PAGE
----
Venue: Room 101, 5 University Gardens, Glasgow University.

TLW are thrilled to be hosting Professor Helen Hanson from the University of Exeter on Tuesday 9th October. We can’t wait to hear Prof. Hanson’s talk, “Putting “Rebecca” on Trial: Daphne du Maurier and Hollywood’s mid-century Adaptation Industry.” This is definitely one for our film buffs, and anyone interested in women and film, Daphne du Maurier, Alfred Hitchcock, or film noir. Read on to find out more about what we’ll be discussing on the evening.

As with all our events, this talk is free and open to all. We’re a friendly and welcoming bunch here at TLW, so please do come and join us from 5pm for drinks and refreshments, with the talk beginning at 5.15pm in room 101, 5 University Gardens.

“Putting “Rebecca” on Trial: Daphne du Maurier and Hollywood’s mid-century Adaptation Industry,”

 

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Daphne du Maurier’s novel Rebecca (1938) has continued to grip and seduce its readers in the 80 years since its publication. The novel’s success springs from du Maurier’s brilliant control of her plot, and her bravura evocation of the gothic mood. Rebecca is a sensational story, but with its roots in the long tradition of female gothic literature, it reads like a classic. These qualities made Rebecca a highly attractive property for screen adaptation, and Alfred Hitchcock’s film version released in 1940, was huge critical and box office success; the film won the Oscar for Best Picture and it inaugurated a trend for dark gothic films for women during the 1940s. However, in the background of the film’s success Daphne du Maurier, and the film’s producer David O. Selznick, were fighting a lawsuit which contended that Rebecca infringed copyright. The story of the case, which was eventually resolved in favour of du Maurier, is intriguing. The talk will examine some of the legal documents, correspondence and statements from the legal process, and papers from the Daphne du Maurier archive at the University of Exeter. These documents provide fascinating insights into du Maurier’s writing process, as well as offering a judgement on Rebecca as a novel that is both highly original and part of the wider gothic genre.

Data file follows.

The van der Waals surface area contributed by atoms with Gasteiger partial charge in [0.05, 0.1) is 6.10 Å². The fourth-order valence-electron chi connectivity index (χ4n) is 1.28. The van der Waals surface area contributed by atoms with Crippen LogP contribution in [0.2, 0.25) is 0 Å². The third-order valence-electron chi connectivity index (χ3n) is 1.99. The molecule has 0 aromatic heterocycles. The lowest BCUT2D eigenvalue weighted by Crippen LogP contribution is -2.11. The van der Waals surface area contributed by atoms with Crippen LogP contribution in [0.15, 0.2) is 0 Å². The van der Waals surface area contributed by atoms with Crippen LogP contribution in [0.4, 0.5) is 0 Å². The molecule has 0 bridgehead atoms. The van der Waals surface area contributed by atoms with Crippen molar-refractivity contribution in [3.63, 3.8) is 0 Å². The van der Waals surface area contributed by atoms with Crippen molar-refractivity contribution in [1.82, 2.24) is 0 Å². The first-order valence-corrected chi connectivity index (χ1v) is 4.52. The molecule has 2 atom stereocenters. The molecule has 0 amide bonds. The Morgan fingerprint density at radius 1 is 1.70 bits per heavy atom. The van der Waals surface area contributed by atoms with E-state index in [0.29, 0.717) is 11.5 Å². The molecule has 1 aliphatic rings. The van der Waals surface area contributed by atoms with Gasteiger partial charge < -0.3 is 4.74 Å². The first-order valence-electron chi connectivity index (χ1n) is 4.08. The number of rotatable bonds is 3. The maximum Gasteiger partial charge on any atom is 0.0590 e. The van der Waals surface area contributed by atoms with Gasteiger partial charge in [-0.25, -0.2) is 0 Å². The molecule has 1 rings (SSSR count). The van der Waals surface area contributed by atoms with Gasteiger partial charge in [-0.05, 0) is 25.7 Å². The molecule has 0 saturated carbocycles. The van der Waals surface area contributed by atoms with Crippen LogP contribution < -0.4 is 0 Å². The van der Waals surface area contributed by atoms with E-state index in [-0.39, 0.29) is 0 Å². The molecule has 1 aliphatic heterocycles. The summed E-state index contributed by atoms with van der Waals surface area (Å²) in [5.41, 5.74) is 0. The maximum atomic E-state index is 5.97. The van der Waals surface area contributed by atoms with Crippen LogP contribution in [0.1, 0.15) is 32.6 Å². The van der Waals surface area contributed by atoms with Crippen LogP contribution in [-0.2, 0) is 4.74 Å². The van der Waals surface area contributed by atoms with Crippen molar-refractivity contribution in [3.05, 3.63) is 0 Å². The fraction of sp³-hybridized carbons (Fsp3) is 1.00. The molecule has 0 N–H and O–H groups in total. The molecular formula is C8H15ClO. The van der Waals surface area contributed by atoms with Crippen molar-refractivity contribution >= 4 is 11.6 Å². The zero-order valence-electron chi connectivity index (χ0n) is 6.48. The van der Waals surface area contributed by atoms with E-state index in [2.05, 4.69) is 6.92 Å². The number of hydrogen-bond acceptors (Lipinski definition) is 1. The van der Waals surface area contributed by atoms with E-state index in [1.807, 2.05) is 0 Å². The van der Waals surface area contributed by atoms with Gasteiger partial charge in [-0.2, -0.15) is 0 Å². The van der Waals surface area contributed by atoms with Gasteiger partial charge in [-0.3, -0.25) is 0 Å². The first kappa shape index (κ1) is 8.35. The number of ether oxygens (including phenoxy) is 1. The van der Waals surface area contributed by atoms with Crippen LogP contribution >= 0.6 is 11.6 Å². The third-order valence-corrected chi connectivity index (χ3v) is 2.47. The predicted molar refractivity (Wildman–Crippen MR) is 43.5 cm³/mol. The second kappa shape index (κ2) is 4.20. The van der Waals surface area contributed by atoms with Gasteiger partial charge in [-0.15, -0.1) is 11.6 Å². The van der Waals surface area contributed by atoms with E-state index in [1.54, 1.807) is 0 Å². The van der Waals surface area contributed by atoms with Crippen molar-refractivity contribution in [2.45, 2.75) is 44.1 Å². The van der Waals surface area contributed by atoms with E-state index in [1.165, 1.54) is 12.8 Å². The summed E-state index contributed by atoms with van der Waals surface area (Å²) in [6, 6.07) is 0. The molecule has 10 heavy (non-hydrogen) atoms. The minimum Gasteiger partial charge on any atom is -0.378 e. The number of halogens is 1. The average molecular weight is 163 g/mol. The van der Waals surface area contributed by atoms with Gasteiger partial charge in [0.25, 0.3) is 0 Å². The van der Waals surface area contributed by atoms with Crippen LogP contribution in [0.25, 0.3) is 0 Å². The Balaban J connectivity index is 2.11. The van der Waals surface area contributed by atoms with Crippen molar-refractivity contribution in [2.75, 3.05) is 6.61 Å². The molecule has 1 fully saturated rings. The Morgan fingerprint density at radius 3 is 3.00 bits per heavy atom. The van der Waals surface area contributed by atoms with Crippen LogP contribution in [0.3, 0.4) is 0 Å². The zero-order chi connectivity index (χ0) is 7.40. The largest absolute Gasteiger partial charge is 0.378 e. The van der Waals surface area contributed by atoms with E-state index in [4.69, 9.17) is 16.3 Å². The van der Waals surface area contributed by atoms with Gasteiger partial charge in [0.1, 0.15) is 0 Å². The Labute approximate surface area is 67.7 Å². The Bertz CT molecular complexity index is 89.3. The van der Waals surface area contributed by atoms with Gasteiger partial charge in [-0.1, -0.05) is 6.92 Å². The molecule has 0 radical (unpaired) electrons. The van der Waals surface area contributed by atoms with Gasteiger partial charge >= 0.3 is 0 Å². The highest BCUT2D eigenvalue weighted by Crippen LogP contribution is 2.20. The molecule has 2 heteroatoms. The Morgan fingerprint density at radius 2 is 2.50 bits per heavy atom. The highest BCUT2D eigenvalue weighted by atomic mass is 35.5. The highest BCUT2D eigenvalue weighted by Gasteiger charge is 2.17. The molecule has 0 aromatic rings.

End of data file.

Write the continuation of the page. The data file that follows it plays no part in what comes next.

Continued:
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Speaker bio: Professor Helen Hanson is an Associate Professor in Film History at the University of Exeter. She has written widely on the history of American cinema, and she has particular interests in the history of creative processes ‘behind the scenes’ in the Hollywood Studio Era. She is the author of Hollywood Heroines: Women in Film Noir and the Female Gothic Film (2007) and Hollywood Soundscapes: Film Sound Style, Craft and Production in the Classical Era (2017) and the co-editor of The Femme Fatale: Histories, Images, Context and The Companion to Film Noir.

 

 

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